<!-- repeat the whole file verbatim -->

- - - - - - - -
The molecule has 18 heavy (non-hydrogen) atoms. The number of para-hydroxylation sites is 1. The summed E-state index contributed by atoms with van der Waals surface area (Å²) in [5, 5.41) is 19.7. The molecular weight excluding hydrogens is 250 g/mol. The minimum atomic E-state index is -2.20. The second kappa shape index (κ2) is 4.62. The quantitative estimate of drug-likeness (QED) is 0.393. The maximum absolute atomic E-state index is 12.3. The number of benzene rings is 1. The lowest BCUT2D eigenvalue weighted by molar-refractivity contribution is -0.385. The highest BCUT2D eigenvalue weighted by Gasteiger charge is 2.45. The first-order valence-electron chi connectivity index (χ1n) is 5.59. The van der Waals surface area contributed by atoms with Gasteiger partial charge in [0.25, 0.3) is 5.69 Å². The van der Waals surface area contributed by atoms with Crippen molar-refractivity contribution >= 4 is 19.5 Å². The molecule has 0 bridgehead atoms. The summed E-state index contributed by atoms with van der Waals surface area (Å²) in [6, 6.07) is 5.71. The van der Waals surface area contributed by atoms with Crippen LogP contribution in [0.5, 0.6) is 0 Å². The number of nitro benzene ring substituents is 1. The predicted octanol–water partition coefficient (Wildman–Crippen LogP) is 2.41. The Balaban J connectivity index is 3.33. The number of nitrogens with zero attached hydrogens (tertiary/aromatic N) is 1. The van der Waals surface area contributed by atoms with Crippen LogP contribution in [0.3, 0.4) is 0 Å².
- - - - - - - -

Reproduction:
The molecule has 18 heavy (non-hydrogen) atoms. The number of para-hydroxylation sites is 1. The summed E-state index contributed by atoms with van der Waals surface area (Å²) in [5, 5.41) is 19.7. The molecular weight excluding hydrogens is 250 g/mol. The minimum atomic E-state index is -2.20. The second kappa shape index (κ2) is 4.62. The quantitative estimate of drug-likeness (QED) is 0.393. The maximum absolute atomic E-state index is 12.3. The number of benzene rings is 1. The lowest BCUT2D eigenvalue weighted by molar-refractivity contribution is -0.385. The highest BCUT2D eigenvalue weighted by Gasteiger charge is 2.45. The first-order valence-electron chi connectivity index (χ1n) is 5.59. The van der Waals surface area contributed by atoms with Gasteiger partial charge in [0.25, 0.3) is 5.69 Å². The van der Waals surface area contributed by atoms with Crippen molar-refractivity contribution >= 4 is 19.5 Å². The molecule has 0 bridgehead atoms. The summed E-state index contributed by atoms with van der Waals surface area (Å²) in [6, 6.07) is 5.71. The van der Waals surface area contributed by atoms with Crippen LogP contribution in [0.5, 0.6) is 0 Å². The number of nitro benzene ring substituents is 1. The predicted octanol–water partition coefficient (Wildman–Crippen LogP) is 2.41. The Balaban J connectivity index is 3.33. The number of nitrogens with zero attached hydrogens (tertiary/aromatic N) is 1. The van der Waals surface area contributed by atoms with Crippen LogP contribution in [0.3, 0.4) is 0 Å².